Four, no, five buffoons

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    It's easy to see why Drafthouse Films (the new distribution arm of Austin's great Alamo Drafthouse theater chain) was able to snap up the rights to British TV vet Chris Morris's feature film debut, Four Lions. Probably no one else wanted to touch it. It's not a movie for everybody.

    I saw Four Lions last night at a preview screening at Piper's Alley, and I thought it was the funniest movie I'd seen since, well, The Hangover. Like any number of other comedies, it's the story of a buffoonish group of losers determined to succeed at something they clearly have no talent for. What makes Four Lions different is that the something is jihad. Will you like it? That depends on how much taste you have for laughing at suicide bombings. (Mild spoilers may lie ahead.)

    Omar and Waj are two would-be British-Pakistani mujahideen who get ejected from an Al Qaeda training camp for rank incompetence. Undeterred from their dreams of glorious martyrdom, they tell the rest of their goofy terror cell back home in England that they've been sent back to carry out an important mission. The antics of the group, the most volatile member of which is a loose-cannon white convert to Islam, as they bumble their way toward a series of suicide bombings are very funny stuff, laugh-out-loud stuff. But you can't help but feel a certain amount of discomfort laughing at this gang of sincere fools.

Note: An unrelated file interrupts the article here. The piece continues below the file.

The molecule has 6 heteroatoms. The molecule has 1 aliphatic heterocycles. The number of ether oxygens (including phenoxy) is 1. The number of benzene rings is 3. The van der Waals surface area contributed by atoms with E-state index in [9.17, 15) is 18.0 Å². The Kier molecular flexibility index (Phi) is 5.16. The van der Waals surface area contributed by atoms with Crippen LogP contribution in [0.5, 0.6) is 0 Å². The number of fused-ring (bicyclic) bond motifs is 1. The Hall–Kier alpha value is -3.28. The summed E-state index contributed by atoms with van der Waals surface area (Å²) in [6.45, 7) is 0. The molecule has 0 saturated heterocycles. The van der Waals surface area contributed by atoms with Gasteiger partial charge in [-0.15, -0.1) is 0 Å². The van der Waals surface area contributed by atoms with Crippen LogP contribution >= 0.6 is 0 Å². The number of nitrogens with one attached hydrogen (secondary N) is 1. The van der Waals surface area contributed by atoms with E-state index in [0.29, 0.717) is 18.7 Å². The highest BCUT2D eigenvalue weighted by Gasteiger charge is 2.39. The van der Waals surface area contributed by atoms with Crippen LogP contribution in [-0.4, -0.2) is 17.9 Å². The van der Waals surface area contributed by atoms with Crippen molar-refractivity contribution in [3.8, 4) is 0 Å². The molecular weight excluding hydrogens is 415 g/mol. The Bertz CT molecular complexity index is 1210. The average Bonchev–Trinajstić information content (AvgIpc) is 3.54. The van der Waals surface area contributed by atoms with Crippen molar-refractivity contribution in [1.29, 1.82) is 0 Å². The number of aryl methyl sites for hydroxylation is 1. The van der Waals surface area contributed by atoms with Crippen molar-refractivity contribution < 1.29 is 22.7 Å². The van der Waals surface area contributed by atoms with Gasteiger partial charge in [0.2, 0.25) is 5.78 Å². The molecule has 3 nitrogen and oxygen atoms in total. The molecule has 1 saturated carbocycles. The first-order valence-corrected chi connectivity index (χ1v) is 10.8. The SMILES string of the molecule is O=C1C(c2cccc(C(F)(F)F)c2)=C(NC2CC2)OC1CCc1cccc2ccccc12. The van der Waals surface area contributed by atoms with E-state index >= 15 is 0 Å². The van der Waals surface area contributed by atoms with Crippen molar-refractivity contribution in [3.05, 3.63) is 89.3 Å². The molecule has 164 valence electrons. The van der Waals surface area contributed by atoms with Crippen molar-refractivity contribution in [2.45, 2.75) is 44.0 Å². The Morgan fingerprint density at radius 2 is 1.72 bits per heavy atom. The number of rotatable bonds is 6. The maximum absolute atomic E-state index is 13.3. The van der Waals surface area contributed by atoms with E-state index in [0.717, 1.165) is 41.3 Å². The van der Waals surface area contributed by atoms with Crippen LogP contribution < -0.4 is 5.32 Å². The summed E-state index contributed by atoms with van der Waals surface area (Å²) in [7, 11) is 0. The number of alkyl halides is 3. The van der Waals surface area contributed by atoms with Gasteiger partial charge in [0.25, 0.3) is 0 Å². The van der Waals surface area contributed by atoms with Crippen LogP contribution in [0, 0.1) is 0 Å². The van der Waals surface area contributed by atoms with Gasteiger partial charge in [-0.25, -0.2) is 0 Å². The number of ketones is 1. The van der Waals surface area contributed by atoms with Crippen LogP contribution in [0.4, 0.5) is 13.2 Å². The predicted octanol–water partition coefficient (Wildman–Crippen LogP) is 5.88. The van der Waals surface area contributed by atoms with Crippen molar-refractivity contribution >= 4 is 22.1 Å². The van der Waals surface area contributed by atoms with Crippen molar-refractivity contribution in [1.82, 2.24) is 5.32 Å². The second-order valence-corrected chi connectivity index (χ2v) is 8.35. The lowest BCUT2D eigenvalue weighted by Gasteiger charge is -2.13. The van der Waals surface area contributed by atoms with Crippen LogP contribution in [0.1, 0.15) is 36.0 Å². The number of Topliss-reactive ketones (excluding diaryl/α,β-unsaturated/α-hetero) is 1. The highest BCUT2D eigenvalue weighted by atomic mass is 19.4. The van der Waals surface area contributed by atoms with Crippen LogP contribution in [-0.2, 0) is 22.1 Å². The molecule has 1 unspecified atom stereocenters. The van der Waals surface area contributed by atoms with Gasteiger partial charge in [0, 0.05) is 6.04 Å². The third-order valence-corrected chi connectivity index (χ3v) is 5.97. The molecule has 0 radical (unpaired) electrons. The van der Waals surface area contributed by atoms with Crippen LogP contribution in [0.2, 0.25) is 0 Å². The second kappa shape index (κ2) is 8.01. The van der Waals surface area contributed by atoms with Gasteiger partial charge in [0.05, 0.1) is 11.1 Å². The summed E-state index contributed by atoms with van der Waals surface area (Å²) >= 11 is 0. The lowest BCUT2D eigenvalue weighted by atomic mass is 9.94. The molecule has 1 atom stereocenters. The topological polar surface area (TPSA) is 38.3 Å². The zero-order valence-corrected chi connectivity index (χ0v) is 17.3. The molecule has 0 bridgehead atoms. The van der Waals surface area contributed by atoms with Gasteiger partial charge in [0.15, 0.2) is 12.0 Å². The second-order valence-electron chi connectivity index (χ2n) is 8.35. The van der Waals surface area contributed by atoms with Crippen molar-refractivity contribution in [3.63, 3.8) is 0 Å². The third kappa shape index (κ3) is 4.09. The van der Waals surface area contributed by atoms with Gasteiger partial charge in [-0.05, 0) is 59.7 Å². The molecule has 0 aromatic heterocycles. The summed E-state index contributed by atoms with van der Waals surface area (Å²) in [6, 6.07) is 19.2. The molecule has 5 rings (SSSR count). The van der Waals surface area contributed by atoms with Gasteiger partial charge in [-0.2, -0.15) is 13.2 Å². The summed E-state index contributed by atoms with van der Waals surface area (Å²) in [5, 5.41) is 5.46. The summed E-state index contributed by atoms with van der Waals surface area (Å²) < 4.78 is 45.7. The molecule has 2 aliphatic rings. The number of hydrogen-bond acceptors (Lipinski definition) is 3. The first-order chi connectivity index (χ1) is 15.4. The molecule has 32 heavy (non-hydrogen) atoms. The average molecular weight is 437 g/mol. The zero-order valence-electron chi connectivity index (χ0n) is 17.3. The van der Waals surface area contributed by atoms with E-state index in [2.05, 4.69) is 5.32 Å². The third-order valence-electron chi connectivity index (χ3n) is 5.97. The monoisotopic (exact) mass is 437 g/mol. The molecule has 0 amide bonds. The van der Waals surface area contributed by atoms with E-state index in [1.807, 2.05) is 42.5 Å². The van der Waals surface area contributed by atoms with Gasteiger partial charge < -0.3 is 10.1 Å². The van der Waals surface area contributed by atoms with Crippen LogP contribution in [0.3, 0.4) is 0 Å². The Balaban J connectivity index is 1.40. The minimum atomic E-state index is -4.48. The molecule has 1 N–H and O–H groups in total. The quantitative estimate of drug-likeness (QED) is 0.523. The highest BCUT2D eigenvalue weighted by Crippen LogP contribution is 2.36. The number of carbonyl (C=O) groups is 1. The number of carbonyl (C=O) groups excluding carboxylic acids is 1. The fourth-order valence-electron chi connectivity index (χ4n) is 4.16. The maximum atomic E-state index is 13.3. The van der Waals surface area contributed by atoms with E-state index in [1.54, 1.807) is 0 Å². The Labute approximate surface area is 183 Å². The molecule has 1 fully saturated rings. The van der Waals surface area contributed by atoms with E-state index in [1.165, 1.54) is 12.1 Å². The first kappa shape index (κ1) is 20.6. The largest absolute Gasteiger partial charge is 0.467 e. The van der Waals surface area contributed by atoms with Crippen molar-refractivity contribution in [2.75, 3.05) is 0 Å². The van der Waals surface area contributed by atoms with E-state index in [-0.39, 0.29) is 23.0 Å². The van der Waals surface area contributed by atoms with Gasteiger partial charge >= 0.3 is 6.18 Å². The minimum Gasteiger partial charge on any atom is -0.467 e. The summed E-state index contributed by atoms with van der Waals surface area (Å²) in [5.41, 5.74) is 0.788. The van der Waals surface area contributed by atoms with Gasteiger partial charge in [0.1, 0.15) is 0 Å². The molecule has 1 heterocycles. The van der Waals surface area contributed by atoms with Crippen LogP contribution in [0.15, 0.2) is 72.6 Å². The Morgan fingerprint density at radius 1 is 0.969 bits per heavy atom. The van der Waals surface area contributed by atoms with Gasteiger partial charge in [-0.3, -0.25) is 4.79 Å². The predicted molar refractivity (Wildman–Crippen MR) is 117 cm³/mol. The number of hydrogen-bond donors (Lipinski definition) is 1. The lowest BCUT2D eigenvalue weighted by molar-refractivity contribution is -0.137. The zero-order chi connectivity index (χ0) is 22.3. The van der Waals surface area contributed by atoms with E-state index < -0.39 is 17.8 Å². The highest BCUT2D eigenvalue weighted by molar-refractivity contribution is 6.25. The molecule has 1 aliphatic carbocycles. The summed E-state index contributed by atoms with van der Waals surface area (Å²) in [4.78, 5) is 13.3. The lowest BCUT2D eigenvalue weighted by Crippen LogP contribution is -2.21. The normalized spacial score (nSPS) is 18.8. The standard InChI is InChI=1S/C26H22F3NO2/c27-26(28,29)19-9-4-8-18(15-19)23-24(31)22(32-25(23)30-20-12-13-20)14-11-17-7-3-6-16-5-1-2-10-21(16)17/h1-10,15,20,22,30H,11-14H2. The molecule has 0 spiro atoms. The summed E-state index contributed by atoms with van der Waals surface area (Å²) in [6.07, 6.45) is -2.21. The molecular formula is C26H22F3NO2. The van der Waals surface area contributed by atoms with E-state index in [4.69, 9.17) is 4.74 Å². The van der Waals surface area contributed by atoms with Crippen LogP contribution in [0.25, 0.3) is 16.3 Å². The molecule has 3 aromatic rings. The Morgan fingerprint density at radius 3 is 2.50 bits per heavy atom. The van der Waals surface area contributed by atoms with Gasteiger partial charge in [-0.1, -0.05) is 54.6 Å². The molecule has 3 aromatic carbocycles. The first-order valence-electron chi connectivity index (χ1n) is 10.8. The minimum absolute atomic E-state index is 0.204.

Are we laughing at stereotyped Muslims? I don't think so. We're laughing at comedic types, certainly, but as embodied by characters who are actually more three-dimensional than you might expect in this sort of movie. Along with the uncomfortable laughs, we get a look inside the rage, the faith, the yearning for community, and the yearning for glory that prods a certain type of personality into taking up a violent cause. And the self-styled jihadis are hardly the only Muslims we meet. In the course of the film we encounter a wide range of Muslims, most of whom want nothing to do with violence, and a few of whom get caught up in it anyway, in different ways.

    Full entry

    Cribbing